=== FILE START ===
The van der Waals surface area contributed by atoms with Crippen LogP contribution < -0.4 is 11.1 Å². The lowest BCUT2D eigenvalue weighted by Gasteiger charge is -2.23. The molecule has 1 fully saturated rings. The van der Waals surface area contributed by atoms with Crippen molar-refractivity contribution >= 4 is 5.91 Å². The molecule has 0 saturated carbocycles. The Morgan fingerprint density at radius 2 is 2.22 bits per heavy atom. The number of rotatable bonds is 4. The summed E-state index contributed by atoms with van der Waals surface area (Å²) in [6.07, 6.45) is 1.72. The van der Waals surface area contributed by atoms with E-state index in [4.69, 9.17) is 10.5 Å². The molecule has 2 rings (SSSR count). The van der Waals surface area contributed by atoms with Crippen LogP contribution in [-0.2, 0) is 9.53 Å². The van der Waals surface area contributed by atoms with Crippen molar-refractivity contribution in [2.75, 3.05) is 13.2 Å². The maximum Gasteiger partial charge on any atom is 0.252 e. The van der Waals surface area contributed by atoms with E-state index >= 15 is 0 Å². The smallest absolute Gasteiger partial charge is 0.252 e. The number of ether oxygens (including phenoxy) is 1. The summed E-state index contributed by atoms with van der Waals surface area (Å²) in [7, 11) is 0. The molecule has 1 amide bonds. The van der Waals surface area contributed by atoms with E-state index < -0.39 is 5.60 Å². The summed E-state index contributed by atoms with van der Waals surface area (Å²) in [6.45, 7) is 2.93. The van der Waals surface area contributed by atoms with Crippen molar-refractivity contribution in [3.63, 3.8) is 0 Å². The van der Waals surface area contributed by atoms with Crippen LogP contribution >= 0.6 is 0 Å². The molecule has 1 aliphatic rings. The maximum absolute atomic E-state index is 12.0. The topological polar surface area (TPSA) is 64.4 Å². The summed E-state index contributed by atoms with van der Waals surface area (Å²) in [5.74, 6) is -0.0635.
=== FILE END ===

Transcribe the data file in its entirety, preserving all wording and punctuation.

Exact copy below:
The van der Waals surface area contributed by atoms with Crippen LogP contribution < -0.4 is 11.1 Å². The lowest BCUT2D eigenvalue weighted by Gasteiger charge is -2.23. The molecule has 1 fully saturated rings. The van der Waals surface area contributed by atoms with Crippen molar-refractivity contribution >= 4 is 5.91 Å². The molecule has 0 saturated carbocycles. The Morgan fingerprint density at radius 2 is 2.22 bits per heavy atom. The number of rotatable bonds is 4. The summed E-state index contributed by atoms with van der Waals surface area (Å²) in [6.07, 6.45) is 1.72. The van der Waals surface area contributed by atoms with E-state index in [4.69, 9.17) is 10.5 Å². The molecule has 2 rings (SSSR count). The van der Waals surface area contributed by atoms with Crippen LogP contribution in [-0.2, 0) is 9.53 Å². The van der Waals surface area contributed by atoms with Crippen molar-refractivity contribution in [2.75, 3.05) is 13.2 Å². The maximum Gasteiger partial charge on any atom is 0.252 e. The van der Waals surface area contributed by atoms with E-state index >= 15 is 0 Å². The smallest absolute Gasteiger partial charge is 0.252 e. The number of ether oxygens (including phenoxy) is 1. The summed E-state index contributed by atoms with van der Waals surface area (Å²) in [7, 11) is 0. The molecule has 1 amide bonds. The van der Waals surface area contributed by atoms with E-state index < -0.39 is 5.60 Å². The summed E-state index contributed by atoms with van der Waals surface area (Å²) in [6.45, 7) is 2.93. The van der Waals surface area contributed by atoms with Crippen molar-refractivity contribution in [3.63, 3.8) is 0 Å². The van der Waals surface area contributed by atoms with Crippen LogP contribution >= 0.6 is 0 Å². The molecule has 1 aliphatic rings. The maximum absolute atomic E-state index is 12.0. The topological polar surface area (TPSA) is 64.4 Å². The summed E-state index contributed by atoms with van der Waals surface area (Å²) in [5.74, 6) is -0.0635.